Green Vix Lowthion warns that making the school day longer could have an adverse affect on children that are dealing with trauma from the covid-19 pandemic.
Children and teenagers have done a lot for society over the past 18 months. While the effects of Covid on some children are of course serious and lasting, their participation in lockdowns and restrictions has largely been to protect the older and more vulnerable in our communities. They have been yanked from social life and education settings at a time of critical development, and we as adults have a debt to repay as we move past the pandemic.
Regrettably, that does not seem to be on the horizon when it comes to education policy. A government leak suggests that children and teenagers are to be rewarded for their sacrifices with an extra half an hour of school every day, and it’s hard to see how this isn’t the worst of all worlds. It’s an expensive policy, it’s unlikely to close the learning gap, and it fails to confront the most acute harm of the last year: an unprecedented collapse of mental health among young people.
Students have already thrown cold water on the idea, and it’s not hard to see why. After a year of isolation, uncertainty and despair, what young people need is the time, space and opportunity to enjoy their freedom again, together. The campaigning coalition PlayFirstUK has called for this summer to go down in history as the “summer of play” with kids encouraged to get outside, be physically active and rocket boost their development and wellbeing through play, rather than through formal extensions to the school timetables, summer schools and online tutoring. As a teacher myself, I couldn’t agree more with these aims.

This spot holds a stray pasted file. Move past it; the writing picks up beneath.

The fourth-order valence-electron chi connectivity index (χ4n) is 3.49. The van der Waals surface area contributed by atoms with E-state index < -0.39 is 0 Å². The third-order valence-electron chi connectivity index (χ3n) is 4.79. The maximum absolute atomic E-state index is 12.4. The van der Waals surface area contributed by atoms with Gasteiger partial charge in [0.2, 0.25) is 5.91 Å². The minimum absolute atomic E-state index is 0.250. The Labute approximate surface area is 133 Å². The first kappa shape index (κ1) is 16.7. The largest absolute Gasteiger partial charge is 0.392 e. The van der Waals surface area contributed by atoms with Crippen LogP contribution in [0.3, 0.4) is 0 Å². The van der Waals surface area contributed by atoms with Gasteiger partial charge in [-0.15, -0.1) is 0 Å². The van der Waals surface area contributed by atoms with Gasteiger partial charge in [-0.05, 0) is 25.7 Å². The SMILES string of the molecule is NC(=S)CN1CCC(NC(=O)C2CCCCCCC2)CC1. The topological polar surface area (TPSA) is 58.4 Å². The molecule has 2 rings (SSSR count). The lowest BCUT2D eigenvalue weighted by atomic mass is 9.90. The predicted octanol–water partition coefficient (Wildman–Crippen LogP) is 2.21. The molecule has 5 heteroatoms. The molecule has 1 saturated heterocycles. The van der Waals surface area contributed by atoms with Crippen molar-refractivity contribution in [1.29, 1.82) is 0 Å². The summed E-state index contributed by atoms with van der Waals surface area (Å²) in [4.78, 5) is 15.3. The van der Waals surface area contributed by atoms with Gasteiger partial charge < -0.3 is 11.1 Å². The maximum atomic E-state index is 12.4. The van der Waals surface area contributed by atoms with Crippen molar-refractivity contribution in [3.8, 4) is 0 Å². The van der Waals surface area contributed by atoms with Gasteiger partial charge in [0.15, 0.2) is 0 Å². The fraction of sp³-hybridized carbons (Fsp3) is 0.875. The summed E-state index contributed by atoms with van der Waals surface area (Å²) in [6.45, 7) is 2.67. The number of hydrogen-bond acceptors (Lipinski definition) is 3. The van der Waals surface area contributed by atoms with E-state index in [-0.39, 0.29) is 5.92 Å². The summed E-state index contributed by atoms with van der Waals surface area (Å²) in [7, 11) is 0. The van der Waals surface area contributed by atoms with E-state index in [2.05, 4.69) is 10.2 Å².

Of course, children weren’t the only ones affected by the pandemic’s impact on our schools. Parents left to homeschool their children for weeks and months on end, often while trying to hold down their own jobs, have taken a huge blow to their mental health too. Research conducted across 6,000 parents by the University of Oxford found that last winter’s lockdown affected parents even more badly than the spring lockdown, with many reporting high levels of stress, anxiety and depression.